Why do sheets not fit mattresses anymore? This falls under the category of minor things that I get obsessed with fixing, irregardless of the fact that I have not control over them and in reality I’m just wasting my time. Anyway… here is a post that I actually wrote four years ago but never published.
The first time I had trouble with this was about seven years ago, when the lovely sheets my mom had bought me with a ridiculously high thread count became thread-bare and started fall apart at the folded seams. So I set out of find a new set, again with a ridiculously high thread count, because I wanted soft. I knew that cotton blend sheets would be soft, but I couldn’t find any. The choices were high thread count luxury and coarse cotton sandpaper, so I went with the luxury.
The fitted sheet is too big for the mattress
We have a thick mattress, and after buying two sets where the fitted sheet was too small, out of desperation I ordered high end sheets from The Company Store.
Now the fitted sheet was too big, but at least it would go on the bed. So I gave up.
Every time I made the bed, though, it irked me that I’d sprung for nice sheets and they still didn’t fit the bed.
For at least seven years.
Which is when the sheets again started to fray (And yet, I still have a cotton blend set that’s over 30 years old from my childhood that looks PERFECTLY FINE, thank you. I just don’t sleep on a double bed anymore. We have a king.)
I was determined to buy sheets that fit the bed this time.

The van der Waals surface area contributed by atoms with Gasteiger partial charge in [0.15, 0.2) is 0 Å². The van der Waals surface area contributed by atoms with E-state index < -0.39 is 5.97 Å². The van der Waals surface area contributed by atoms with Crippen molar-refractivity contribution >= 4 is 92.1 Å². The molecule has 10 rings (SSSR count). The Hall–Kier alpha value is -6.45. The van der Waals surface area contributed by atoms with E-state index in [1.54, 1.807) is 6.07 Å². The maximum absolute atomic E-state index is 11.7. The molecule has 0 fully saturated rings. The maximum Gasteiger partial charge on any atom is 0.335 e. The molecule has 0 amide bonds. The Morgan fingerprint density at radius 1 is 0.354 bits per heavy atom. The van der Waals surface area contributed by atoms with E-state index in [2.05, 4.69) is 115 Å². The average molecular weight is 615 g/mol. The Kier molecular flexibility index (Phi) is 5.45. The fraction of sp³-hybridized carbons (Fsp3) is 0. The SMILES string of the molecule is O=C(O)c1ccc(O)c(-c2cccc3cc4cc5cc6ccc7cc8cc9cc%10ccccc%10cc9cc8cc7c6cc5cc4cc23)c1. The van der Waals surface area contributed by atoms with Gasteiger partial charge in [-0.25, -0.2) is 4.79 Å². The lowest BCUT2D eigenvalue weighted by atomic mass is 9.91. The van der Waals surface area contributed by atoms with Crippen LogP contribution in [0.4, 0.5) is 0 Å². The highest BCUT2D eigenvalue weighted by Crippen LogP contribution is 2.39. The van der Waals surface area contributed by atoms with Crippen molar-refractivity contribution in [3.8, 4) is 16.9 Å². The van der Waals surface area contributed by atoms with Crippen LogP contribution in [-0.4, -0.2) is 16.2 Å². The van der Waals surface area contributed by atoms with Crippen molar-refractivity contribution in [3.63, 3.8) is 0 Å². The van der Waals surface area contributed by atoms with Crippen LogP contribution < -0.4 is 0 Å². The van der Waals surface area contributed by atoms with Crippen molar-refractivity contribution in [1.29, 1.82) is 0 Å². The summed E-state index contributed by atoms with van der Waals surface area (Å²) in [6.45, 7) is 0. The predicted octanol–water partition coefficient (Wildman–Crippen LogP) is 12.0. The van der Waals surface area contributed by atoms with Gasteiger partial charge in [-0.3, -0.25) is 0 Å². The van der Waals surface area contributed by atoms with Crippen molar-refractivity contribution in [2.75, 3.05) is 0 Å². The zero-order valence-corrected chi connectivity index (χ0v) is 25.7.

How can the fitted sheet be too big for the mattress?
For Mother’s Day, Tim came home with the highest quality, highest thread count sheets from Target. A gift because I didn’t have to shop for sheets. Hooray!
Until I put them on the bed. And the fitted sheet was too big. Let me explain what I mean by too big.
The top surface of the mattress is what sheet makers call “the platform.” The sides are what they call “the pocket.”
The history of mattress thickness and fitted sheets – sheet platforms and pockets
If you do a web search for “sheets won’t fit the mattress” (and I have) or talk to high end retailers (which I have) you will find out the following. When mattresses started getting thicker the fitted sheets no longer fit. The pockets were too short. So for some unknown reason they started making the platform of the sheets bigger. The platform of the sheet is what goes on the top surface of the mattress.
I still can’t figure out why they started making the platform bigger instead of making the pockets bigger.
When I ask this of someone who’s supposed to know why sheets are made this way, we always get caught up in a circular discussion. They just can’t seem to grasp what I’m trying to say, so let me explain it this way. If you have a box and you want to make it deeper, do you make the top bigger? (The top of mattresses is called the platform.)
No, you don’t, because then you would just have a bigger box at the same depth.
If you want to make the box deeper you make the sides longer.